Brown water contaminated with high levels of lead has been coursing through the pipelines of 100,000 resident homes in Flint, Michigan for the past two years now. Left with no other alternatives, the people of Flint drank it despite its smell, taste, and color.
They were constantly assured by officials that it was safe to drink.
Today, at least 100 children have tested positive for high levels of toxic lead in their blood which in many cases results in the irreversible effects of lead poisoning. Residents have developed rashes, hair loss, along with other severe health problems. And E. Coli bacteria was discovered in the water.
“My hair’s falling out. My blood tests are a mess,” Flint resident Melissa Mays told CBS news. “I was healthy.”
Before the water crisis, the people of Flint were already stricken with the struggles of poverty and local crime. About 41 percent of Flint residents live at or below the poverty line.
And because the city can’t afford to fund a full-fledged police force with the tools necessary to keep crime at bay, Flint residents live in the most dangerous city of the country. So much so that Flint has earned the nickname of Murder Town of America.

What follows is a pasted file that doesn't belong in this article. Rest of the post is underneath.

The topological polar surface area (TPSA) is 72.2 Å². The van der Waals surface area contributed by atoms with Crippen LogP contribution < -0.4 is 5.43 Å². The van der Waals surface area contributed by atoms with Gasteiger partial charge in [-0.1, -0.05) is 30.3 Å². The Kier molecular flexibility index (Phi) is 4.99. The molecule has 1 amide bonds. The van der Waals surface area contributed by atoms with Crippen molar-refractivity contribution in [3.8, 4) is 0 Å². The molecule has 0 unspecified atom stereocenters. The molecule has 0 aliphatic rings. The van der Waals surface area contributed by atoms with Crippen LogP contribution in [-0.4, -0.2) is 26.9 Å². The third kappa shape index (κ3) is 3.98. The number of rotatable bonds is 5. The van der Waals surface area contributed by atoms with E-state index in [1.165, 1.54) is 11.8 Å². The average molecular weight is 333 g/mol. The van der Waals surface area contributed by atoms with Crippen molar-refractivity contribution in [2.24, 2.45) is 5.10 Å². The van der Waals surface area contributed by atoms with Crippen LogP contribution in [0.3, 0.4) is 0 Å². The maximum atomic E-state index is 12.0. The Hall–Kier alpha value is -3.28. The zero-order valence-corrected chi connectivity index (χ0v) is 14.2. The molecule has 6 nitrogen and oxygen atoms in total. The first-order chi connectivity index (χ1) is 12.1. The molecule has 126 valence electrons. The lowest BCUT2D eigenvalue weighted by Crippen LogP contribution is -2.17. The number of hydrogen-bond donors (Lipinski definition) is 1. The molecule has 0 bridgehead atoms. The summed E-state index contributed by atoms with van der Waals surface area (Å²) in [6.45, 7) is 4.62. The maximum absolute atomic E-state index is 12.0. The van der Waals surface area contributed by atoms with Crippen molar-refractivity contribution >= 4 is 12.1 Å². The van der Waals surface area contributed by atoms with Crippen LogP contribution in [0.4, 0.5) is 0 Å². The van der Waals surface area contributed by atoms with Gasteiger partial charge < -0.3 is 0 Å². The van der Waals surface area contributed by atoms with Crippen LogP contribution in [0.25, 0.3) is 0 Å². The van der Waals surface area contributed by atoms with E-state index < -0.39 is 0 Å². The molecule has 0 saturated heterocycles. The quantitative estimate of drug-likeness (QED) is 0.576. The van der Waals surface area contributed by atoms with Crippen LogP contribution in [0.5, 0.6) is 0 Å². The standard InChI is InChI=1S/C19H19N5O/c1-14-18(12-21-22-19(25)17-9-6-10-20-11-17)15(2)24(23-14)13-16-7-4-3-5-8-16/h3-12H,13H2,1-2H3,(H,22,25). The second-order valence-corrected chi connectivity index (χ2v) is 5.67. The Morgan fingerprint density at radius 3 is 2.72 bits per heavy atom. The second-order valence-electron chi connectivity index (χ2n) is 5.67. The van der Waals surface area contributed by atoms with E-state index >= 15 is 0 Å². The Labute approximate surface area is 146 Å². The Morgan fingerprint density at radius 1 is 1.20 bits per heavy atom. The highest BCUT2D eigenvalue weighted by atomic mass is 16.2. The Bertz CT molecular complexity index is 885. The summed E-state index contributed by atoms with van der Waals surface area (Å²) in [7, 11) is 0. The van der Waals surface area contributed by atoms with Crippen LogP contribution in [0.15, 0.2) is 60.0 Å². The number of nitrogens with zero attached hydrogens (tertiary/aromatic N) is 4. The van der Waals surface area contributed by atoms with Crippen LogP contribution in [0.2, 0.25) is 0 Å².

Poverty continued to dictate the lives of Flint residents as the call for finding a cheaper water source landed a spot on the money-saving agenda for the city, a decision that ultimately snowballed into the water crisis of today.
In April 2014, the water source in Flint was switched from Lake Huron to the local Flint River as a temporary water source until a regional water system was finished—a project that wouldn’t be completed until two years later in 2016.
There were complaints right away, but the crisis wasn’t acknowledged until much later by local and state officials in October 2015. By the time the Michigan National Guard arrived to relieve the city with bottled water, filters and testing kits, the damage had already been done to both the people and the pipes of the city.
Since Flint water is highly corrosive and since the water service lines in Flint contain lead, the water leached lead off the pipes and into residents’ homes. This could have been prevented if the city had not failed to properly treat the water by adding anti-corrosion chemicals into it.
Republican governor Rick Snyder promised a solution to the people of Flint during his annual State of the State speech.
“We are praying for you, we are working hard for you and we are absolutely committed to taking the right steps to effectively solve this crisis,” he said. “To you, the people of Flint, I say tonight as I have before: I am sorry, and I will fix it.”
Flint residents, however, weren’t convinced. Many rallied and protested against the governor, calling for his resignation. Many lost trust in their local government.